About that Secret Sauce Started by Kirsten Bolda, Copied to This Forum

Discussion in 'Our Secret Sauce' started by Dan Allen, Sep 2, 2015.

  1. Dan Allen

    Dan Allen Administrator Founder Not Banned Radio Button Problem - Leader

    This thread is Kirsten's
    Upon occasion Dan has mentioned the secret sauce of programming school. I've even caught a whiff of it here and there—something about keeping roll back points, and then there’s that bit about avoiding snake oil. I'm intrigued by what it will be when it's finished.

    But, in the meantime, storyteller that I am, my mind wanders and wants answers before they are ready. Is there really such a thing as secret sauce? Can the secret sauce really help me program computers? Today I have a bit of an insight, and I'd like to offer my own take on the secret sauce here at programming school…

    My car wouldn't start this morning.

    It's Monday. I know the feeling. I didn't want to start this morning either.

    But, because I need the money, and because my job is disinclined to pay me if I don't show up for work, my husband pulled out the jumper cables and we brought my '97 Saturn back to life. It didn't complain much. It's a good little car and I intend to keep it running as long as I can. I don't spend a lot of money on cars. Instead, I spend it on gear like my new iPad mini with a retina screen and touch id. What can I say? It came in gold, my new favorite color.

    As I drove my car to the mechanic, hoping he might find the reason behind my car's discontent, I had to wonder. Week after week I go to work, and I stack my paychecks like cord wood, hoping that somehow they will set me free, even while I fork large chunks of them over to institutions and corporations who promise that if I give them enough money I will never have to worry about anything ever again. And I'm still worried.

    What is the point of it all? Is this really what I’m meant for?

    Then I thought about my writing, and about the programming school that my writing led me to. Is this the way out of this labyrinth? This is the thing I have that they don't. I can live in my own head. I can make things with my own mind and my own hands.

    Will others want what I am learning to make? Will I be able to make my own way in the world between my words and this new skill? My belief in this possibility is still fragile, but as I look around this forum and see the scaffolding of the school rising around me, built upon the foundation laid at Holly’s writing school, my faith grows stronger.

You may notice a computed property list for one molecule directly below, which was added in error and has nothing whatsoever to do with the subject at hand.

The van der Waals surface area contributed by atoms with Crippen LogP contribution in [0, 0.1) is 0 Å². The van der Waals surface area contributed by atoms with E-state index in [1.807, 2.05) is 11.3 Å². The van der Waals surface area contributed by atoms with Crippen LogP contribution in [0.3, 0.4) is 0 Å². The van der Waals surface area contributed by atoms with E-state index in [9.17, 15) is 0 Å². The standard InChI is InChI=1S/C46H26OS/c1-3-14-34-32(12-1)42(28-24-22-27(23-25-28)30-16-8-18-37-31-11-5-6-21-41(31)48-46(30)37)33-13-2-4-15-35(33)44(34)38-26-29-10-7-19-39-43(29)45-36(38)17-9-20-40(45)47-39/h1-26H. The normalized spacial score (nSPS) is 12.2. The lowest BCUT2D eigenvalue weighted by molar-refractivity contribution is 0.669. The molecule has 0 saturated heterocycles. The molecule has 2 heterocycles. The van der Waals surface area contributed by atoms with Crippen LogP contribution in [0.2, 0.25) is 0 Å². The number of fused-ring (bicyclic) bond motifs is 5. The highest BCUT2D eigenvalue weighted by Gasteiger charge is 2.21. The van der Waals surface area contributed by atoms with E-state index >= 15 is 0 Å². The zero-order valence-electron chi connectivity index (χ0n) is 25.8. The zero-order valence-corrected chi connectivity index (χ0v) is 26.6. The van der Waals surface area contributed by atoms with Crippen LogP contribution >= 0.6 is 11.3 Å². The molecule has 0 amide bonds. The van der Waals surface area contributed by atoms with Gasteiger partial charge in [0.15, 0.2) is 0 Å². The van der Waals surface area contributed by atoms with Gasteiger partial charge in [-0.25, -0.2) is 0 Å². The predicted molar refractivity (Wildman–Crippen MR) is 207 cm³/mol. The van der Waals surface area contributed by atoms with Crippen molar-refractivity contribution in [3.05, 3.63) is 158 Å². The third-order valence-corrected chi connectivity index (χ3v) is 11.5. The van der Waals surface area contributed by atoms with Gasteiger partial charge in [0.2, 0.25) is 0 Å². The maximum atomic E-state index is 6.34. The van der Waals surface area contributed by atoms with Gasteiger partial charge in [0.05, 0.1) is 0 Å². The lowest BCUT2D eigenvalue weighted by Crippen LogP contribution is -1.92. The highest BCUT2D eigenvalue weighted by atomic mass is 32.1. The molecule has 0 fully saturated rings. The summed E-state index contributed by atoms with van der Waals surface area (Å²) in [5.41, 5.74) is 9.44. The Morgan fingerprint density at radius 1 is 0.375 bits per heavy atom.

Can I jump start my own life? Can Monday morning find me excited to get to work? Can I find a way to my dream of doing work I love, on my own terms, with people that I admire and enjoy working with?

    That leap of faith might be an ingredient in my own secret sauce. The thread that runs through everything I do here is my hope that there is something better for every single person willing to work hard and put their dreams on the line. It's the foundation of Holly's school, and I love that we've carried that torch to this new arena. I need to believe that it can happen for me too.

    Did you know you can get your new iPad engraved if you order from Apple?! :D
    Oscar Wilde said it better than I can, so this is what I put on mine:

  2. Dan Allen

    Dan Allen Administrator Founder Not Banned Radio Button Problem - Leader

    Rollback points: programmers always have them. It's an instinct. Necessary, but not in the secret sauce.

    There is no secret to the secret sauce. I have told you most of it, but I didn't explain it right.

    The Secret Sauce - What It Is and How It Works
    1. Possibly the most striking ingredient is, "you'd never believe it, unless you saw it." It is stuff you would never think of.
    2. People think our work is technical. That is incorrect. It is personal. That's why if as a group, we spend 25% of our time programming, that will be a lot. Our job is to get inside the skin of our clients/customers/people we help, figure out what they are doing and their way of going about it, and what's stopping them from getting what they want from their computers. The answer always is the same. They'd already have what they need from computers if computers did not suck 1,000 times moreWe are hired always as last resort. If someone can get the computer do what we do, they will never hire us. They don't want to hire us. They just want the fucking computer to do what they thought it would do in the first place. Our customers always are 100% right in every criticism of their computers and every problem they have is a result of the fact that computers are dumb as rocks and the people who set them up and program them suck at their jobs, and that includes us. By taking that stance, people tend to be relieved that we are not being as boneheaded or cruel as all the other computer people they me before us.